Your press release mentions you playtested the game with more than 60 people. How do you know when you should let someone’s opinion affect your game—how did you decide what input to listen to and what input to ignore?

Well, let me clarify that point: The game has been blind playtested (i.e., without me present) by over 60 people. They were all Viticulture backers who volunteered to help with Euphoria. I, of course, playtested the game tons of times with Alan and other local friends, but we’re not included in that 60+ number. I would say that I listened to all of the feedback, and then I’d try to get to the core of what they were saying. Sometimes it resulted in a mechanical tweak; other times it required a graphic-design change. And sometimes I didn’t do anything with the feedback. But I learned from everything they said, and I think the game significantly benefited from their input.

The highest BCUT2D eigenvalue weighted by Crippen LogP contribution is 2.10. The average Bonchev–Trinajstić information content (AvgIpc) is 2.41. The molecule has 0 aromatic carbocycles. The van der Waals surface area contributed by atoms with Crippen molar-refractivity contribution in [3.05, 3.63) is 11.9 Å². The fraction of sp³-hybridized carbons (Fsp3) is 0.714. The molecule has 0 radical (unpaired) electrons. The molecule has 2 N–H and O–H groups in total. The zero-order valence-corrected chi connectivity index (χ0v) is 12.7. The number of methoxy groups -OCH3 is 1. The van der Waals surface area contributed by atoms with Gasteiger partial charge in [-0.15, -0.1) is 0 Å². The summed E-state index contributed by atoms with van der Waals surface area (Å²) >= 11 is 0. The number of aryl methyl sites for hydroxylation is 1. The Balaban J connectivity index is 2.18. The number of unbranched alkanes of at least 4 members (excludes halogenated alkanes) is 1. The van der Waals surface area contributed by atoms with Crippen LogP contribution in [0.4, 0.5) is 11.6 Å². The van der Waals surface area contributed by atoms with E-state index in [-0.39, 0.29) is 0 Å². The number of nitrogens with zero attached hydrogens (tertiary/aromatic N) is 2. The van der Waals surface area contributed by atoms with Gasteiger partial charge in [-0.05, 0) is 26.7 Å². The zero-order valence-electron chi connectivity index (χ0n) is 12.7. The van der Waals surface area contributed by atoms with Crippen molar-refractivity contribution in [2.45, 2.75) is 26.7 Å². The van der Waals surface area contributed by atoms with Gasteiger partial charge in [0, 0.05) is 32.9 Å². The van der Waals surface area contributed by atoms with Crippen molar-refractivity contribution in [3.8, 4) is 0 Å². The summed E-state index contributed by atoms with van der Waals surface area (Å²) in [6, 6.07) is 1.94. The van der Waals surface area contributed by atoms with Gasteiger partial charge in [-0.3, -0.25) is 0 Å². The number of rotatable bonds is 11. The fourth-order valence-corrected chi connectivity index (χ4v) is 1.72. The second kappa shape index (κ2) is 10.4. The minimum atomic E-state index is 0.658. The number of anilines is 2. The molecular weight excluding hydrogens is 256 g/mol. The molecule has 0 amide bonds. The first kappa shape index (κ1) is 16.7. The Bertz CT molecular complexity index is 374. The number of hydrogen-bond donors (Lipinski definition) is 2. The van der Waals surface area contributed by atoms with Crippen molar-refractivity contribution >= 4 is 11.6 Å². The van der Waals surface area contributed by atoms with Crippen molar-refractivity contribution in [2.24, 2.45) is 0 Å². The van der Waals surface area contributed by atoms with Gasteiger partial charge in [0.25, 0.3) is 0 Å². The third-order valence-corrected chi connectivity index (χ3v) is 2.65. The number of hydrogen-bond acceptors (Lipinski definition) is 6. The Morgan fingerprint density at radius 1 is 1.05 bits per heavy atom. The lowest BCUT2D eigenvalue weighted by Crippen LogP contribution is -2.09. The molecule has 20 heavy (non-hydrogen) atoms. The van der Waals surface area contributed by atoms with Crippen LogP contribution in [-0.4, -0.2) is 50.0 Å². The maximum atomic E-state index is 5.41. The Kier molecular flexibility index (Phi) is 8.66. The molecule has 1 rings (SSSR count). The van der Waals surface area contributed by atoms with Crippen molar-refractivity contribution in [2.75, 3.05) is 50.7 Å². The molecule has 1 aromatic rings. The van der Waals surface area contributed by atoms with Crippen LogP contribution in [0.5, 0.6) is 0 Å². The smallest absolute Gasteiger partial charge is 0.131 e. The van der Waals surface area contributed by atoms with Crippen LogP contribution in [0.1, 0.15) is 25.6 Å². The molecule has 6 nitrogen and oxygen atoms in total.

pic1653415_mdWhat are some things that changed from the original prototype?

Here are two specific examples:

  1. Retrieving workers is a big part of the game. On your turn you either place a worker OR retrieve any/all workers—you choose one, like in Tzolk’in. In Euphoria, you have a choice to feed your workers or not when you retrieve them. Feed them and you gain morale; don’t feed them and you lose morale. Simple enough. But I made it WAY too complicated early on. There was this big chart on the board that told you how much you had to feed each worker and how much morale you would gain or lose as a result…it was too much. So based on the feedback I received, I simplified it so that the number of workers you retrieved didn’t matter.